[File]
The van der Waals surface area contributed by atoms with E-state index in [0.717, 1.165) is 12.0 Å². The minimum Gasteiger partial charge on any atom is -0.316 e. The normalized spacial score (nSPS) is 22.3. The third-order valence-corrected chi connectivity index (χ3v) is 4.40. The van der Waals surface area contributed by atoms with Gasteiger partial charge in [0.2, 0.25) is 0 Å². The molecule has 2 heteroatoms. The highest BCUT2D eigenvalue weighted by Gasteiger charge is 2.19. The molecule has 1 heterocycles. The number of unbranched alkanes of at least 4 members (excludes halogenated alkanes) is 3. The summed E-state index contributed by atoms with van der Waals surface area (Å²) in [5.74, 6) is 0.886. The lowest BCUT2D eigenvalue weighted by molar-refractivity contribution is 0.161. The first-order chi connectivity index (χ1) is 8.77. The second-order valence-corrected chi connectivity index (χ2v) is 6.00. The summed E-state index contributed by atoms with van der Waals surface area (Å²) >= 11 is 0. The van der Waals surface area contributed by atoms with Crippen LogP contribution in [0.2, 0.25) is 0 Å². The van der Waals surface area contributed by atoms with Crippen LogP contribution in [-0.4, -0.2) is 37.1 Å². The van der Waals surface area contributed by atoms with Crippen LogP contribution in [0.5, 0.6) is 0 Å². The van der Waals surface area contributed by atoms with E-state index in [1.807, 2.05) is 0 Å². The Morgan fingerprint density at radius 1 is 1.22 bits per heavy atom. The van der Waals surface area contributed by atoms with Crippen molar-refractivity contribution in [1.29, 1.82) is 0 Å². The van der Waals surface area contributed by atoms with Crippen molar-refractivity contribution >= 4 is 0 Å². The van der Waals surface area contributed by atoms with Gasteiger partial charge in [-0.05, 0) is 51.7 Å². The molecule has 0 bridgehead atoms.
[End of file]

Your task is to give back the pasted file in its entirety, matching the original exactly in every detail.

The van der Waals surface area contributed by atoms with E-state index in [0.717, 1.165) is 12.0 Å². The minimum Gasteiger partial charge on any atom is -0.316 e. The normalized spacial score (nSPS) is 22.3. The third-order valence-corrected chi connectivity index (χ3v) is 4.40. The van der Waals surface area contributed by atoms with Gasteiger partial charge in [0.2, 0.25) is 0 Å². The molecule has 2 heteroatoms. The highest BCUT2D eigenvalue weighted by Gasteiger charge is 2.19. The molecule has 1 heterocycles. The number of unbranched alkanes of at least 4 members (excludes halogenated alkanes) is 3. The summed E-state index contributed by atoms with van der Waals surface area (Å²) in [5.74, 6) is 0.886. The lowest BCUT2D eigenvalue weighted by molar-refractivity contribution is 0.161. The first-order chi connectivity index (χ1) is 8.77. The second-order valence-corrected chi connectivity index (χ2v) is 6.00. The summed E-state index contributed by atoms with van der Waals surface area (Å²) >= 11 is 0. The van der Waals surface area contributed by atoms with Crippen LogP contribution in [0.2, 0.25) is 0 Å². The van der Waals surface area contributed by atoms with Crippen LogP contribution in [-0.4, -0.2) is 37.1 Å². The van der Waals surface area contributed by atoms with Crippen LogP contribution in [0.5, 0.6) is 0 Å². The van der Waals surface area contributed by atoms with E-state index in [1.807, 2.05) is 0 Å². The Morgan fingerprint density at radius 1 is 1.22 bits per heavy atom. The van der Waals surface area contributed by atoms with Crippen molar-refractivity contribution in [1.29, 1.82) is 0 Å². The van der Waals surface area contributed by atoms with Crippen molar-refractivity contribution >= 4 is 0 Å². The van der Waals surface area contributed by atoms with Gasteiger partial charge in [-0.05, 0) is 51.7 Å². The molecule has 0 bridgehead atoms.